Demanding Banks End Metallurgical Coal Support

Coking Coal
Coking CoalImage Source: Oreaco

Synopsis

Over 67 organizations urge the world's leading banks to cease financial backing for new metallurgical coal ventures. Led by BankTrack and Reclaim Finance, they advocate for an end to standard practices, highlighting the detrimental climate impact and urging a swift transition to sustainable steel production methods.

 

Article

A coalition of 67 organizations, spearheaded by BankTrack and Reclaim Finance, is challenging 50 major banks globally to abandon financial support for new metallurgical coal production and expansions. This collective push aims to disrupt prevalent banking practices that facilitate the steel industry's reliance on metallurgical coal, a significant contributor to climate change.

Metallurgical coal constitutes 14% of the global coal market, primarily fueling steel production through its conversion into coke. This material plays a vital role in primary steelmaking but has raised concerns due to its environmental impact.

Julia Hovenier of BankTrack emphasized the urgency of transitioning away from metallurgical coal, citing its adverse implications for both the steel industry and climate change. Financial institutions, she argues, must adopt policies to curb the expansion of metallurgical coal to prevent exacerbating the climate crisis and potential stranded assets.

While several banks have policies against thermal coal, only nine have taken a stance against metallurgical coal. Shockingly, these major banks have collectively provided $557 billion to the top 50 developers in the metallurgical coal sector since 2016.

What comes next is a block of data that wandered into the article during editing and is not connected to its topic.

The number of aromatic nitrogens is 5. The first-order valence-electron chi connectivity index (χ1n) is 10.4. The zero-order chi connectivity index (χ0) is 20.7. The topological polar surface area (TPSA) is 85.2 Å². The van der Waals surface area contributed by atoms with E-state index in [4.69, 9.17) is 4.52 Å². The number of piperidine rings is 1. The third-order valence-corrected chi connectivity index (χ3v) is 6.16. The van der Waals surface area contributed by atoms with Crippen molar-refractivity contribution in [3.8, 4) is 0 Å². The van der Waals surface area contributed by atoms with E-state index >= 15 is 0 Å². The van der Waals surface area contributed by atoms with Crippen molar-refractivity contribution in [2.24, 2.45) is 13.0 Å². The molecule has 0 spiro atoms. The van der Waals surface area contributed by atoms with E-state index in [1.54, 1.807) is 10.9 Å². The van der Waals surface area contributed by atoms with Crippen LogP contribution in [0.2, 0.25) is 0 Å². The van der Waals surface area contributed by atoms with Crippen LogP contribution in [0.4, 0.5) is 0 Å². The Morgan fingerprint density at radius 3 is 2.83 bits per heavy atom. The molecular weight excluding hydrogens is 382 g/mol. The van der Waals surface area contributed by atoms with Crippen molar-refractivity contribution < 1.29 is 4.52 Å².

The International Energy Agency's projections indicate that current mining capacities suffice for coking coal demand until 2050. However, plans to expand production to 406 metric tons per year, over a third of 2021's total consumption, pose sustainability challenges, as reported by the Sierra Club.

The open letter calls on banks to discontinue financial services for metallurgical coal projects, including mines' development or expansion. It insists on a commitment to cease services to companies without clear plans aligned with climate goals for closure and sustainable transition, emphasizing the criticality of moving away from coal for emissions reduction.

Conclusion:

The mounting pressure from a coalition of organizations on global banks reflects a growing consensus on the urgent need to pivot away from metallurgical coal. This concerted effort aims to compel financial institutions to align their practices with climate goals and drive the steel industry towards sustainable and low-carbon alternatives.

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